ANNAPOLIS, Md. (WJZ) — Maryland’s State Senate held a virtual public hearing Tuesday to discuss the state’s unemployment system woes.
The hearing allowed the public, for the first time, to share their experiences applying for unemployment insurance during the COVID-19 pandemic.READ MORE: 2 Men Shot In Baltimore Monday Night, Tuesday Morning
Over 1,100 Marylanders signed up — but only the first 270 were invited to testify. The remainder could submit video testimonies.
Savannah Conaty was among those who testify. She said she’s been unemployed for a little over eight and a half weeks, and hasn’t received any money from unemployment.
“I, amongst so many others, have had a horrible nightmare of this,” Conaty said.
Marylanders were so eager to testify, it caused the Senate to increase the allotted time for the hearing from two hours to nine.
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Another resident also expressed his frustration.
“Like everybody else on here, I’ve contacted the governors office seven times,” he said. “And today, I got seven automated responses saying the exact same thing, thanking me for sending those emails, it’s absolutely upsetting.”
The Maryland Department of Labor said it’s paid 327,649 unemployment insurance claims during the coronavirus pandemic, but the state’s new beacon one-stop website wasn’t without its problems.READ MORE: COVID-19 In Maryland: Over 300 Hospitalized As Key Metrics Continue Rise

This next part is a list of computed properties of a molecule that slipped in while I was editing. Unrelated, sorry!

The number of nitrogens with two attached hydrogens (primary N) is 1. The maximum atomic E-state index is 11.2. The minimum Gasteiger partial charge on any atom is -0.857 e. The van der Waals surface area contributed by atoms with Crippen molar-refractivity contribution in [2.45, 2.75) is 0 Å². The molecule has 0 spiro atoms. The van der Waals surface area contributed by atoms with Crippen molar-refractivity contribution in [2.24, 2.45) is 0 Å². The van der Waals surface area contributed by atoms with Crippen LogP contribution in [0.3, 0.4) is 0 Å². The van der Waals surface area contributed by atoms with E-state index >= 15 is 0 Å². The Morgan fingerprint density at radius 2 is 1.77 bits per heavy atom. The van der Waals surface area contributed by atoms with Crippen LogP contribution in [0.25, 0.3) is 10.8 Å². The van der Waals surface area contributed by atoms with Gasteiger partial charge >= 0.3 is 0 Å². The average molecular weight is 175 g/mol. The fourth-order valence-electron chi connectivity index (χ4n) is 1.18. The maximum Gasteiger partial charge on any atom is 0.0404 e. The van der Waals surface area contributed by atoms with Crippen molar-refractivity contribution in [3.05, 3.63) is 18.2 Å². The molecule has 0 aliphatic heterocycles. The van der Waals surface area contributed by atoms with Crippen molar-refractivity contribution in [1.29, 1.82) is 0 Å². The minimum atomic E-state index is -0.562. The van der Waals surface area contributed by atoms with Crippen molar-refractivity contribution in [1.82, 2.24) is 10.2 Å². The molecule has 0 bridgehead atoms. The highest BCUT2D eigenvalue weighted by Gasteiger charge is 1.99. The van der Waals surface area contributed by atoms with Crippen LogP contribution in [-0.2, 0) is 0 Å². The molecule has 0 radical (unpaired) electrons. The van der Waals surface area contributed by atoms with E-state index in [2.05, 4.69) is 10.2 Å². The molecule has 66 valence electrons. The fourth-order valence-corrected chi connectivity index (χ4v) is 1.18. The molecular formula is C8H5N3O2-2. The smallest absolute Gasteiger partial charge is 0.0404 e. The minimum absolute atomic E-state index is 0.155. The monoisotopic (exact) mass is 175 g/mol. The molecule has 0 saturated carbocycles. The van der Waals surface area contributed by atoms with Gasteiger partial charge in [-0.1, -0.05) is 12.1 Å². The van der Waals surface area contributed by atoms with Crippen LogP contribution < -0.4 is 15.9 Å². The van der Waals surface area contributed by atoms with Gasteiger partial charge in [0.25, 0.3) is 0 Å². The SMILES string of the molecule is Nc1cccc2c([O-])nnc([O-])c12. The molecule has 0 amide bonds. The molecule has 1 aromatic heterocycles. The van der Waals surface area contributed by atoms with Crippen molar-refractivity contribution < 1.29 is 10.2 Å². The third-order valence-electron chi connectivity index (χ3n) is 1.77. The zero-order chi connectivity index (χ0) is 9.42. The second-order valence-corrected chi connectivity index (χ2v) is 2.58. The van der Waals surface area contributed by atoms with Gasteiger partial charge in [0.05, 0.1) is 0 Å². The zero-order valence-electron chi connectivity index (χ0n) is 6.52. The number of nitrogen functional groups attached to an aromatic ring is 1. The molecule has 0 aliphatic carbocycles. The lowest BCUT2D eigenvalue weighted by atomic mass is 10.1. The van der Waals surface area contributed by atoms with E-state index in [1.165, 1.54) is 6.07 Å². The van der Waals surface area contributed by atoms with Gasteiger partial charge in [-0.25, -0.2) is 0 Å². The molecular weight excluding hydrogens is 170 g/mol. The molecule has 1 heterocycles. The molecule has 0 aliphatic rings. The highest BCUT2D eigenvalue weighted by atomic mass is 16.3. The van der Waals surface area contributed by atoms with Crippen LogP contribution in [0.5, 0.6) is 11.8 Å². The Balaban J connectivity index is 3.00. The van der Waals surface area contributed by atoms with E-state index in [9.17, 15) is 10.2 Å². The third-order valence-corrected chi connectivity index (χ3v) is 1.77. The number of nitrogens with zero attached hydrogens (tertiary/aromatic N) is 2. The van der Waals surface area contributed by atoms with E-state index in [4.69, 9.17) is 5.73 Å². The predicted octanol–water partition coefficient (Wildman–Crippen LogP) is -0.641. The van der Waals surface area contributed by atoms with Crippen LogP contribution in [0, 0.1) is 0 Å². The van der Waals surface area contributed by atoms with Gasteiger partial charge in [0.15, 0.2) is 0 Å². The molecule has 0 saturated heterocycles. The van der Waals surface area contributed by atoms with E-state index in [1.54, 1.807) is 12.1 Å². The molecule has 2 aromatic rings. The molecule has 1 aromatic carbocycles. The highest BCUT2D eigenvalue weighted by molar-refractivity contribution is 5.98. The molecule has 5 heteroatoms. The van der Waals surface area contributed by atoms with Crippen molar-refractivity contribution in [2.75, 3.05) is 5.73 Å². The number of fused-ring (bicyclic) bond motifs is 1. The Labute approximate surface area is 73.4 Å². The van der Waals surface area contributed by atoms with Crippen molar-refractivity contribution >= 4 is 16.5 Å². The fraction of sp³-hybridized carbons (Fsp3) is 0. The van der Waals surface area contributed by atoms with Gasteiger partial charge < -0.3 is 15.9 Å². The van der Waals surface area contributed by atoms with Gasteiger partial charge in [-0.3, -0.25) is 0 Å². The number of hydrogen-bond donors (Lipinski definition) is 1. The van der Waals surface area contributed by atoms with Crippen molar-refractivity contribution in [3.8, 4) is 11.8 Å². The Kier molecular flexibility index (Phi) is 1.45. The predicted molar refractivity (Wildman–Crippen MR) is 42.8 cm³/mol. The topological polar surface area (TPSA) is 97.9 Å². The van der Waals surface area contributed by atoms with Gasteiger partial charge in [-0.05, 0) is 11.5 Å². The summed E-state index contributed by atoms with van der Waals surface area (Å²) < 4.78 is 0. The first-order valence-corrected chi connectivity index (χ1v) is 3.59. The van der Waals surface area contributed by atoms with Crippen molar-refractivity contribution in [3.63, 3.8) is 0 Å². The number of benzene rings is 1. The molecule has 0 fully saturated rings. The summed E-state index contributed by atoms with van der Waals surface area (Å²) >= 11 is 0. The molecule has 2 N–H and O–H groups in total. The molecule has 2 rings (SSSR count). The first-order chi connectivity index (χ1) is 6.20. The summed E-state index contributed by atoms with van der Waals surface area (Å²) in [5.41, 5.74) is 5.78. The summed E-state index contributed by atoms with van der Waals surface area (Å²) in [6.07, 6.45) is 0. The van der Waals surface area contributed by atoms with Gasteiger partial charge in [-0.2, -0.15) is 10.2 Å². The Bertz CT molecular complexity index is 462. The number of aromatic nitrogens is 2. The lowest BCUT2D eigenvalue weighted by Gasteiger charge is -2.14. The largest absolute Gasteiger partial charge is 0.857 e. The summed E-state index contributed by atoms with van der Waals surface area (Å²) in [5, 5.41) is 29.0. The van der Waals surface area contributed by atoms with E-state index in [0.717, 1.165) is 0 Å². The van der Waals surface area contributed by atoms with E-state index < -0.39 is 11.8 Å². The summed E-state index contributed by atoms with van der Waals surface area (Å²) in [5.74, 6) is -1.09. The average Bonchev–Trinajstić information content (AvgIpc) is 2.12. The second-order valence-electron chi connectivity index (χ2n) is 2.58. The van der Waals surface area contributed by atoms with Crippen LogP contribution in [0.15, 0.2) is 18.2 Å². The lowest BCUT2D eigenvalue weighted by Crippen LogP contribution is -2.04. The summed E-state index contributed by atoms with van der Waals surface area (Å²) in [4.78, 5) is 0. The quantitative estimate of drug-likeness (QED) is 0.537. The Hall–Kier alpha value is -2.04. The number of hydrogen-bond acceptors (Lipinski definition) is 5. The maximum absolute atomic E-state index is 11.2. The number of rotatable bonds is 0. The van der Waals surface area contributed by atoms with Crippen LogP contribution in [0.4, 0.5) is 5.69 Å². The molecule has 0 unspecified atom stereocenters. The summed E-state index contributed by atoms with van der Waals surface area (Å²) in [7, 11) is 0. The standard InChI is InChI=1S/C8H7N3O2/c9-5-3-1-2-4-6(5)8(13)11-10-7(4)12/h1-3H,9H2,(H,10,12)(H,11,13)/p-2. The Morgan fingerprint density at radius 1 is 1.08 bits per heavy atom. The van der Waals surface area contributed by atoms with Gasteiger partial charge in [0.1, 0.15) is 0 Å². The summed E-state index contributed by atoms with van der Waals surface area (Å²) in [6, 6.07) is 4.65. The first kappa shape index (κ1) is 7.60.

Baltimore County Senator Johnny Ray Salling said there’s no doubt the system has its flaws.
“What do we need to do with this beacon site to get it taken care of?” he said.
Many people who took part in the virtual hearing said they’ve made hundreds of phone calls, had long wait times and never actually reached a live person.
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“Marylanders deserve better and the buck stops with me,” Gov. Larry Hogan said at a recent press conference.
“Unfortunately, the apology doesn’t put food on the table for Marylanders who have not received the money that they deserve,” Senate President Bill Ferguson said.
Denita Wallace estimated that she’s called the Department of Labor thousands of times in the last two months.
“The one time I got through to the “cue” I had to hold on for three hours to speak with a person,” Wallace said. “She said the system was down and she couldn’t help me.”
Maryland Department of Labor Secretary Tiffany Robinson issued a statement Tuesday, saying in part:
“We are focused on getting the job done. We will not be satisfied until every Marylander gets the relief they need and deserve.”MORE NEWS: Governor Larry Hogan: 'We're Not Talking About Reinstating A Mask Mandate'